Logo of bioinfoLink to Publisher's site
Bioinformatics. 2009 Oct 15; 25(20): 2730–2731.
Published online 2009 Aug 4. doi:  10.1093/bioinformatics/btp472
PMCID: PMC2759552

The Integrated Genome Browser: free software for distribution and exploration of genome-scale datasets


Summary: Experimental techniques that survey an entire genome demand flexible, highly interactive visualization tools that can display new data alongside foundation datasets, such as reference gene annotations. The Integrated Genome Browser (IGB) aims to meet this need. IGB is an open source, desktop graphical display tool implemented in Java that supports real-time zooming and panning through a genome; layout of genomic features and datasets in moveable, adjustable tiers; incremental or genome-scale data loading from remote web servers or local files; and dynamic manipulation of quantitative data via genome graphs.

Availability: The application and source code are available from http://igb.bioviz.org and http://genoviz.sourceforge.net.

Contact: ude.ccnu@eniarola


Effective use of data from genome-scale assays requires flexible, highly interactive visualization software. To achieve maximum flexibility, genome visualization software should support rapid navigation through multiple zooming scales and across large regions of genomic sequence. Such tools should also enable users to display their data alongside canonical gene annotations, EST alignments and reference datasets harvested from the public domain. Web-based tools, because of their typically tight integration with back-end databases, often make it easy to display one's own data alongside reference datasets, but few match the interactivity and flexibility of desktop software. The Integrated Genome Browser (IGB, pronounced ig-bee) aims to provide the best of both worlds, providing a highly interactive and user-friendly interface, while at the same time offering users the ability to load data from remote databases via web services middleware.


The IGB is implemented in Java and runs on any computer platform that supports Java version 1.6 or higher.


The IGB implements a flexible, highly interactive desktop software environment for viewing genome-scale datasets. IGB is the flagship product of the open source Genoviz project, which develops visualization software for bioinformatics and genomics. IGB is based on a library of visualization ‘widgets’ called the Genoviz SDK (Helt et al., 2009). The Genoviz SDK provides a framework for building visualization applications for genomics; it builds on work begun at the Berkeley Drosophila Genome Project (Helt et al., 1998) and continued at Neomorphic Software and then at Affymetrix when the companies merged (Loraine and Helt, 2002).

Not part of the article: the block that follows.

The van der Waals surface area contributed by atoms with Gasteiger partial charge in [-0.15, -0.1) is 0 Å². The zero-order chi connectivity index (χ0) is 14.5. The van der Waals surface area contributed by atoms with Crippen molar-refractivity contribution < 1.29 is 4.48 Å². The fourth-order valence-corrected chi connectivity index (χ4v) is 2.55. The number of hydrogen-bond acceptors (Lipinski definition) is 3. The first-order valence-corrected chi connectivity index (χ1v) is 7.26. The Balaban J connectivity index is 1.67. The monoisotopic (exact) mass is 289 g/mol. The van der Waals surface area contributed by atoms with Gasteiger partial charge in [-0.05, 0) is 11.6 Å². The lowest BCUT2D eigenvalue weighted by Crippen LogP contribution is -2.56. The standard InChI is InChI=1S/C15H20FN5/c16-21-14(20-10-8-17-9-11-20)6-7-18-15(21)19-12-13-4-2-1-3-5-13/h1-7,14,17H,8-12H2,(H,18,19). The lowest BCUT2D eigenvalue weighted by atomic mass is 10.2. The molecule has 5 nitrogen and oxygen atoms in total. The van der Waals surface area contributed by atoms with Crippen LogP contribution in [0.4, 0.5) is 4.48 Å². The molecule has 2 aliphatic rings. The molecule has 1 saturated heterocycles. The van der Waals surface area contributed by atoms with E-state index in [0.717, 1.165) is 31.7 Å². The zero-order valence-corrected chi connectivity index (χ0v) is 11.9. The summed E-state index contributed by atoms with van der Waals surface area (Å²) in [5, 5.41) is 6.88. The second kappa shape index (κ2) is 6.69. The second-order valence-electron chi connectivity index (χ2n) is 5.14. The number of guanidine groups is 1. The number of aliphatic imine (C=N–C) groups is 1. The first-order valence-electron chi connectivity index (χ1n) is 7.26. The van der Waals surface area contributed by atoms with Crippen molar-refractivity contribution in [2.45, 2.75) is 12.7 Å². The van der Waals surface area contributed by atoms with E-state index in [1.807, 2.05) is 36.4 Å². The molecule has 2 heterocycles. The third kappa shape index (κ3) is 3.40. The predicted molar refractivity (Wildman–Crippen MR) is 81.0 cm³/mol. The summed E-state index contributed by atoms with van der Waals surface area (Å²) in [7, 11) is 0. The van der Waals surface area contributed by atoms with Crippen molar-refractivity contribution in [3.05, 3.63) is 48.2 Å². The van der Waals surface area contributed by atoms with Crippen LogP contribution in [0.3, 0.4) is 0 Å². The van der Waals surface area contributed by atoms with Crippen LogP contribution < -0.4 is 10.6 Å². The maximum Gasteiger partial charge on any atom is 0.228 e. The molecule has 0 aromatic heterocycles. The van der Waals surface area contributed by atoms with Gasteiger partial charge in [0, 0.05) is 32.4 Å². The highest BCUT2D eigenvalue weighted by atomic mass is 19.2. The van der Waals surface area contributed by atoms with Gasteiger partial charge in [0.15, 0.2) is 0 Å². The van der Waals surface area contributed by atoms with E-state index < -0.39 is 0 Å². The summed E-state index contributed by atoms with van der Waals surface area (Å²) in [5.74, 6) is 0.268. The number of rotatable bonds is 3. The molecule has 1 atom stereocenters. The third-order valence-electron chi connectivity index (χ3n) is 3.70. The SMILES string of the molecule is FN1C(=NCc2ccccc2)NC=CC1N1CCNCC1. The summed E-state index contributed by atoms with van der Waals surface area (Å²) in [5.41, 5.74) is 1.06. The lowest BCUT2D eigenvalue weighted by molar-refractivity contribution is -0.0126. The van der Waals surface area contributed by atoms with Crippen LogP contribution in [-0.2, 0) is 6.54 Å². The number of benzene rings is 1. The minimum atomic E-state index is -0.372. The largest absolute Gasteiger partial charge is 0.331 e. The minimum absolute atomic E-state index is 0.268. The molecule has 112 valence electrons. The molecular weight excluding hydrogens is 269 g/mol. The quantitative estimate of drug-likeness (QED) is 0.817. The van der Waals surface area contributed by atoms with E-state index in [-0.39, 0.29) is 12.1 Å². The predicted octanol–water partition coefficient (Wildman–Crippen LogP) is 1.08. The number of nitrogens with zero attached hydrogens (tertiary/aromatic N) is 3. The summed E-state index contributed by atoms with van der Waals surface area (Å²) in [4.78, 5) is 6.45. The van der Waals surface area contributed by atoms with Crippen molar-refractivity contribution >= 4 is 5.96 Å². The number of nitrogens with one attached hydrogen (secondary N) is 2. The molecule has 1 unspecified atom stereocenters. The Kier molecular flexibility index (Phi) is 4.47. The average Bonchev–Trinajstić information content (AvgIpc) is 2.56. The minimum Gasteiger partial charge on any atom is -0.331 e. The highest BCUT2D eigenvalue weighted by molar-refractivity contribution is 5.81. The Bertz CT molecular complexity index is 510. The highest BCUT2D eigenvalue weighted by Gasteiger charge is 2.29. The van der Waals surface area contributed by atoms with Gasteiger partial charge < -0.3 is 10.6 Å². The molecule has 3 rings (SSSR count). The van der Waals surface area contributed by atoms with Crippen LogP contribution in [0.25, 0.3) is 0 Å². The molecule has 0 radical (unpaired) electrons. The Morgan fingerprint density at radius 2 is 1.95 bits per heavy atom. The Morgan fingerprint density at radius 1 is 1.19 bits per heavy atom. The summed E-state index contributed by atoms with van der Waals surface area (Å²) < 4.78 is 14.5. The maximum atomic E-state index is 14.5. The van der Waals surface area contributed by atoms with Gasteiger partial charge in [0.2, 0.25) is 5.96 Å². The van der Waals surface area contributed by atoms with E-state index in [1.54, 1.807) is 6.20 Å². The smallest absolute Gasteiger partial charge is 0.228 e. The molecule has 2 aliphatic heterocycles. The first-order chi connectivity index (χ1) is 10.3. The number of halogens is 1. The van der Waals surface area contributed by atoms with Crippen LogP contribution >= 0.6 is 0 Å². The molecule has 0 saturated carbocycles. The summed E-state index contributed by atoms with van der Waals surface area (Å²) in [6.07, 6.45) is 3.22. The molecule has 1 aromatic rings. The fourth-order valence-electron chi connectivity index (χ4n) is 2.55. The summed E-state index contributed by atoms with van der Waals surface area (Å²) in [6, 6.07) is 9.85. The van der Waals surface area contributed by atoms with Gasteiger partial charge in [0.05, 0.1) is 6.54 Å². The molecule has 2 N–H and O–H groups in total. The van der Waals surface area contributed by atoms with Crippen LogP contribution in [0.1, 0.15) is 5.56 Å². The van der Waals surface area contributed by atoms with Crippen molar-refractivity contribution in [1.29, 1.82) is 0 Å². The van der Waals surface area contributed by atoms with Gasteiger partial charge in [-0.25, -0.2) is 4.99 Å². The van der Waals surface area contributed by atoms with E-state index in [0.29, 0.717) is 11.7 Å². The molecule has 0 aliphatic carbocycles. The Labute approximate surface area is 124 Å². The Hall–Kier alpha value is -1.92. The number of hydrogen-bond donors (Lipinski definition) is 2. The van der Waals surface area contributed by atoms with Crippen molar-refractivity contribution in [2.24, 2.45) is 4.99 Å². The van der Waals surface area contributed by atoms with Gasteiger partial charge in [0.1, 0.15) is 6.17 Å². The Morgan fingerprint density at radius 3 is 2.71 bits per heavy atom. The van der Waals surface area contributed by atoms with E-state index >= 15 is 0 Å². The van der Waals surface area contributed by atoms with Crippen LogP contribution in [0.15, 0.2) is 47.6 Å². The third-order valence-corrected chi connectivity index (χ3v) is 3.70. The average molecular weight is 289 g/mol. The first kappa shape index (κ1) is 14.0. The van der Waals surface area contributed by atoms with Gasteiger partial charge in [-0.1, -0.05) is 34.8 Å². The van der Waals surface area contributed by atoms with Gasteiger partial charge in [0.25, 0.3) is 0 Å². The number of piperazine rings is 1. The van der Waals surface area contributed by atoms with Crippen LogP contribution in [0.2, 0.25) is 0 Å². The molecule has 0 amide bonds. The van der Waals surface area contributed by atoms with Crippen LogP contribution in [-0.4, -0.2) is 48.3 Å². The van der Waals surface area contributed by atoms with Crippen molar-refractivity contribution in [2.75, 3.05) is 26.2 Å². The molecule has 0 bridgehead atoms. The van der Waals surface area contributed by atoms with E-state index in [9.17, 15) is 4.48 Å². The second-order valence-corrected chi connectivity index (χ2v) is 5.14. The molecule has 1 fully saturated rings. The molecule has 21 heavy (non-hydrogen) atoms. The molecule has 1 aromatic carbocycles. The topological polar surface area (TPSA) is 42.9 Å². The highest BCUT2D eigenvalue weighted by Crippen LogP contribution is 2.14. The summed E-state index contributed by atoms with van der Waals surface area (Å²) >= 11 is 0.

Developers at Affymetrix created the first versions of IGB to support visualization of data from the Affymetrix tiling microarray platform. In 2005, the company moved IGB and the Genoviz SDK to a public version control system at Sourceforge.net and released the software under an open source license. Since then, developers have streamlined the user interface and added new features, such as the ability to handle new data sources.

IGB can display data loaded from local files and web servers. IGB loads data from web servers via two protocols: Quickload, an IGB-specific mechanism, and the Distributed Annotation System (DAS), an evolving community standard that supports region-based queries on a genome (Jenkinson et al., 2008). Data providers can also embed links in web pages directing IGB to show a designated region. Examples appear in the web supplement of Cui and Loraine (2006). IGB can load data from multiple sources, allowing users to combine expression, genomic features, methylation, sequence similarity and sequence variation information for a given genome.